SL: Yes, regarding hoteling, we’ve done that with our fellows, residents, and interns. They have a space to land; open space is there. We call it a “hot desk.” You are not assigned to that and use whichever one is open. There is a locker for personal things and a computer.
Regarding sustainability: human beings are affected by light, or should I say the lack of light, so we are trying to promote thinner buildings to allow daylight in, glass-front offices to bring light into the core, and daylight harvesting systems to promote a better built environment.
On the uncertainty in the healthcare industry RP: What about the uncertainty that seems to be gripping the healthcare industry?
SL: The issue for us is what’s going to be the funding mechanism. There is an aging population and a higher number of people getting cancer. Certainly the volume is there. How will they be treated and paid for—not only at MD Anderson, but across the country? Along with heart disease, they are the two leading causes of death in this country and it is very expensive.
RP: What’s on the horizon for you?
SL: We have slowed down our building projects, not knowing how healthcare reform is going to affect us—both with our new research building and a new clinical building. We have not stopped, but we are much more cautious.
On what you are doing now
RP: Given what’s been going on with funding uncertainty, instead of building, are you doing more planning?
SL: We are doing a lot of scenario planning. We are a large recipient of National Cancer Institute funding. On the research side, philanthropy has been generous with us. So we are looking at different reimbursement scenarios, what happens to your business, whether it’s on the down side or the up side, and then looking at the population out there. We have been working on developing a model to project space with all of the downstream activity.
If you are a cancer patient here, and you come in the breast center, I can tell you all the diagnostic tests all the lab work and treatments you will typically need. We can track that for every patient and are developing a model for projecting space needs, not only in the clinical areas but also in the support areas, and the capital needed to support that growth.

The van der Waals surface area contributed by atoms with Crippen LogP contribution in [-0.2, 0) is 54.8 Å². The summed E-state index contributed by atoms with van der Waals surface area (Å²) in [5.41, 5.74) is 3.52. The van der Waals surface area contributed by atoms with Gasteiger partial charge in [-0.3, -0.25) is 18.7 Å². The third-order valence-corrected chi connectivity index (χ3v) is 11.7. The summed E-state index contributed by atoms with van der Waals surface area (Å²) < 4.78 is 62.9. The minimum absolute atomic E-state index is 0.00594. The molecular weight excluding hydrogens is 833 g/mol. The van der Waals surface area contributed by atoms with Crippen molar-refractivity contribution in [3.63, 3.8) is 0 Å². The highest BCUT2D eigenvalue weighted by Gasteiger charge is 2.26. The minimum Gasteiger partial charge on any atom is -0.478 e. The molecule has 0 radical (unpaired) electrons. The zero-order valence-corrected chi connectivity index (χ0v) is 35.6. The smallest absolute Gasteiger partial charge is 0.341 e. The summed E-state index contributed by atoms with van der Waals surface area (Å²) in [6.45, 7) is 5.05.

We are also looking at what happens at the “mother ship,” as well as at our regional care centers.
On whether the economic downturn is causing pressure to “buy local” for professional services
RP: Do you feel any need to emphasize “buying local”?
SL: We always look for “best value.” I am fortunate to be in a very large city—the fourth largest in the country. There are many well-known, respected A&E firms here. So when we put out a request, we are looking for the best.
For example, when we put out an RFQ for a high-rise research building, we were interested in designs for cuttingedge research facilities, not only in technology but also in the affiliation with patient care in an academic medical center. What was the state-of-the-art building without being on the bloody edge? Same thing goes for contractors. What’s the best value?
On alternative delivery methods
RP: All the delivery methods are out there, and MD Anderson has employed some, including designbuild. Do you do Integrated Project Delivery (IPD)?
SL: Legally, in Texas, I can’t do IPD, due to the legislation. In addition, I don’t think it has matured yet between the design and subcontracting community, but it is getting some traction around the country.
A member of COAA’s Communications/Editorial Committee, Randle Pollock is regional director for HDR Architecture (www.hdrinc.com). Based in Princeton, NJ, Randy can be reached at 609.791.7439 and firstname.lastname@example.org.